Travel Door Sentry

Here’s a travel door sentry to safeguard your hotel room with a simple door sensor that will trip a warning alarm if anyone unlocks the door and intrudes. The battery-operated portable security device is very easy to use as it has a small leaf switch (two thin metal blades) that fit in the narrow gap between the door and doorframe, and a cord that you can loop around the door handle to keep it secure.

Travel Door Sentry-System Intro

To set up, just hold the thin blades of the leaf switch together and simply insert it in between the door and doorframe, then loop the cord around the door handle. Once you armed the system, if anyone opens/breaks the door thereafter, detection by the leaf switch triggers an electronics circuitry and makes an intermittent blink and beep alert until it gets a reset from the possessor. In this article, we look at the development of its experimental design that you can try yourself!

As you can see in the following circuit diagram, the design is based on a popular and inexpensive CMOS 14 Stage ripple-carry binary counter/divider and oscillator CD4060BE (IC1) with buffered inputs and outputs. The oscillator configuration allows the design of either RC or crystal oscillator circuits, and a negative transition on the clock will advance the counter to the next state. Also included on the chip is a reset function which places all outputs into the zero state and disables the oscillator. Datasheet –

Travel Door Sentry-Circuit Diagram
Circuit Diagram

The power on/off switch (or Arm Switch) in the circuit (S1) is a small key switch, and the door sensor switch (S2) is a common leaf switch. A lightweight yet rigid prototype enclosure is required to complete the construction of the travel door sentry system. The leaf switch can be connected to the circuit through a 2-core low-voltage cable with a length of near 1 meter. And, one standard 6F22 9V battery is enough for powering the device up!

Travel Door Sentry-Key Parts
Key Parts

Two (Q5 & Q7) of the ten available outputs (Q4-Q14) of  IC1 are used here to drive the alert indicator (LED2-red) and the active piezo-buzzer/sounder (BZ1). The reset terminal (pin 12) of IC1 is enabled by the door sensor switch (S2) in armed state and this condition is indicated by a feeble glow of the “sensor active” indicator (LED1-amber). Even though IC1’s outputs can give almost full supply voltage to drive low-current loads, try to drive the piezo-buzzer through a small-signal transistor, such BC547, if necessary. Note that IC1 is clocked by the RC oscillator made from pins 9, 10 and 11. Here, the values of the RC components R2 &C2 set the clock period.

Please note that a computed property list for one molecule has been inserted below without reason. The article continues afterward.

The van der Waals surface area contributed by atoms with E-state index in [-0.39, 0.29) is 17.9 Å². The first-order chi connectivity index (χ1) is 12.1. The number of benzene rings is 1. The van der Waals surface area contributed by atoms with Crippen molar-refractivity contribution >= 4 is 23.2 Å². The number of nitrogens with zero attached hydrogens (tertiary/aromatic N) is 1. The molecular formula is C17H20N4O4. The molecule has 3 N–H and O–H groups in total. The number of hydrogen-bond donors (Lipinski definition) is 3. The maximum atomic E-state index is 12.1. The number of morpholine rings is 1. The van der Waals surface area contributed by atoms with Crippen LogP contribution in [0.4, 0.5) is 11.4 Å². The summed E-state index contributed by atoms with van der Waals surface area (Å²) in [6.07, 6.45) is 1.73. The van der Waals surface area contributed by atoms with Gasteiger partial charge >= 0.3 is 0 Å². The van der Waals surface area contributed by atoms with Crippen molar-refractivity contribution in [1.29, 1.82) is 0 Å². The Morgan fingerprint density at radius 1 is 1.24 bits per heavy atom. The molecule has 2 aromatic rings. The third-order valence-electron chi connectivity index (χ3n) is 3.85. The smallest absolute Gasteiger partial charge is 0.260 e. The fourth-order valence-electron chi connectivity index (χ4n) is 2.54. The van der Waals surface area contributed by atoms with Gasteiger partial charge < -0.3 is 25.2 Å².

This is just an experimental example, other timings can be achieved by changing the values of these RC components if you want to improve the overall design. For rough calculation of the clock frequency, try this formula: Fosc = 1/2.3 (R2x C2 ). The practical range of values for R2 is from 10 KΩ to 1 MΩ, while C2 can have any value from 100 pF upwards. However, take note the actual frequency is sometimes a little slower than you might expect because of the ‘stray’ capacitance between the tracks of the circuit board.

Travel Door Sentry-Initial Experiments
initial experiments- random snaps from author’s workbench

4060 Quick Calculation

As indicated above, here the frequency of the astable pulses can be calculated using the formula Fosc = 1/2.3 (R2x C2), in Hz (R in MΩ and C in uF).

If R2=180 KΩ and C2=100 nF, then Fosc =  1/ 2.3 x 0.18 x 0.1 = 24.15 Hz

& The Period of the pulses should be: 1/ (Fosc/2n)

i.e. at Pin 7 (Q4), it’s  1/ (24.15/16) = 0.663 s

Note down, the pulses at Pin 7 (Q4) are divided by 24=16, and pulses at the final output Pin 3 (Q14) are divided by 214=16,384 compared with the initial astable frequency (Fosc)!


This is an inspired design. You can see the root here:

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